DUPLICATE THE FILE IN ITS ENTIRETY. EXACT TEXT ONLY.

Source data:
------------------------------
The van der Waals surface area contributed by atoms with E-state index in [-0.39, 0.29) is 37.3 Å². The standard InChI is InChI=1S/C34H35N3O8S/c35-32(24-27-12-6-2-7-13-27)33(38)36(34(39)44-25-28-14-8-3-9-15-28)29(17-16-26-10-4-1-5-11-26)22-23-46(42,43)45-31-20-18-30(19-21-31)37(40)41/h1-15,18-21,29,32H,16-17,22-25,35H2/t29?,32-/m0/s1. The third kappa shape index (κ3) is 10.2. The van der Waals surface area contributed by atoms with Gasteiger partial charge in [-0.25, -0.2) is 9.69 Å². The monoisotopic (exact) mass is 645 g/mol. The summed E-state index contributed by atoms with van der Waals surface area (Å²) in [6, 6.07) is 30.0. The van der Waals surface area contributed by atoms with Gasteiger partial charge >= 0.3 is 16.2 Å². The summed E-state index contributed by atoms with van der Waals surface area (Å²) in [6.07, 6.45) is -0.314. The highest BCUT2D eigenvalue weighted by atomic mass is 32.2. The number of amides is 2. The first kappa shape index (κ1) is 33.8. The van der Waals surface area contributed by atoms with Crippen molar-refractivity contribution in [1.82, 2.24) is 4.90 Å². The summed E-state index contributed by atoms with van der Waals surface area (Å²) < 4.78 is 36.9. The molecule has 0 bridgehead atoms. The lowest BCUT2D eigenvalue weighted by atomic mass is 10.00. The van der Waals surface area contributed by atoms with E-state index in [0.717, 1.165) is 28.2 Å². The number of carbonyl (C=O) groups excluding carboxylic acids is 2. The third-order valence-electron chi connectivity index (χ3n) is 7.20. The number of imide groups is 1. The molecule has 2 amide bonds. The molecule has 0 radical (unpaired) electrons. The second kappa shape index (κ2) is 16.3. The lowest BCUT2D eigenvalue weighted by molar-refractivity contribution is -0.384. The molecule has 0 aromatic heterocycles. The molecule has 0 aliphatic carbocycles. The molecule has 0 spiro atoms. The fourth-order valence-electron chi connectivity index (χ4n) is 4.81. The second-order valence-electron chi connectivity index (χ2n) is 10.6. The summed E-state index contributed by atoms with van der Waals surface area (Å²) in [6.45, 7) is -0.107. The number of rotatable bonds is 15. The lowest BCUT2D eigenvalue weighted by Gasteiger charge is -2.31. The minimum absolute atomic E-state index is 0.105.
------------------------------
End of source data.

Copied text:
The van der Waals surface area contributed by atoms with E-state index in [-0.39, 0.29) is 37.3 Å². The standard InChI is InChI=1S/C34H35N3O8S/c35-32(24-27-12-6-2-7-13-27)33(38)36(34(39)44-25-28-14-8-3-9-15-28)29(17-16-26-10-4-1-5-11-26)22-23-46(42,43)45-31-20-18-30(19-21-31)37(40)41/h1-15,18-21,29,32H,16-17,22-25,35H2/t29?,32-/m0/s1. The third kappa shape index (κ3) is 10.2. The van der Waals surface area contributed by atoms with Gasteiger partial charge in [-0.25, -0.2) is 9.69 Å². The monoisotopic (exact) mass is 645 g/mol. The summed E-state index contributed by atoms with van der Waals surface area (Å²) in [6, 6.07) is 30.0. The van der Waals surface area contributed by atoms with Gasteiger partial charge >= 0.3 is 16.2 Å². The summed E-state index contributed by atoms with van der Waals surface area (Å²) in [6.07, 6.45) is -0.314. The highest BCUT2D eigenvalue weighted by atomic mass is 32.2. The number of amides is 2. The first kappa shape index (κ1) is 33.8. The van der Waals surface area contributed by atoms with Crippen molar-refractivity contribution in [1.82, 2.24) is 4.90 Å². The summed E-state index contributed by atoms with van der Waals surface area (Å²) < 4.78 is 36.9. The molecule has 0 bridgehead atoms. The lowest BCUT2D eigenvalue weighted by atomic mass is 10.00. The van der Waals surface area contributed by atoms with E-state index in [0.717, 1.165) is 28.2 Å². The number of carbonyl (C=O) groups excluding carboxylic acids is 2. The third-order valence-electron chi connectivity index (χ3n) is 7.20. The number of imide groups is 1. The molecule has 2 amide bonds. The molecule has 0 radical (unpaired) electrons. The second kappa shape index (κ2) is 16.3. The lowest BCUT2D eigenvalue weighted by molar-refractivity contribution is -0.384. The molecule has 0 aromatic heterocycles. The molecule has 0 aliphatic carbocycles. The molecule has 0 spiro atoms. The fourth-order valence-electron chi connectivity index (χ4n) is 4.81. The second-order valence-electron chi connectivity index (χ2n) is 10.6. The summed E-state index contributed by atoms with van der Waals surface area (Å²) in [6.45, 7) is -0.107. The number of rotatable bonds is 15. The lowest BCUT2D eigenvalue weighted by Gasteiger charge is -2.31. The minimum absolute atomic E-state index is 0.105.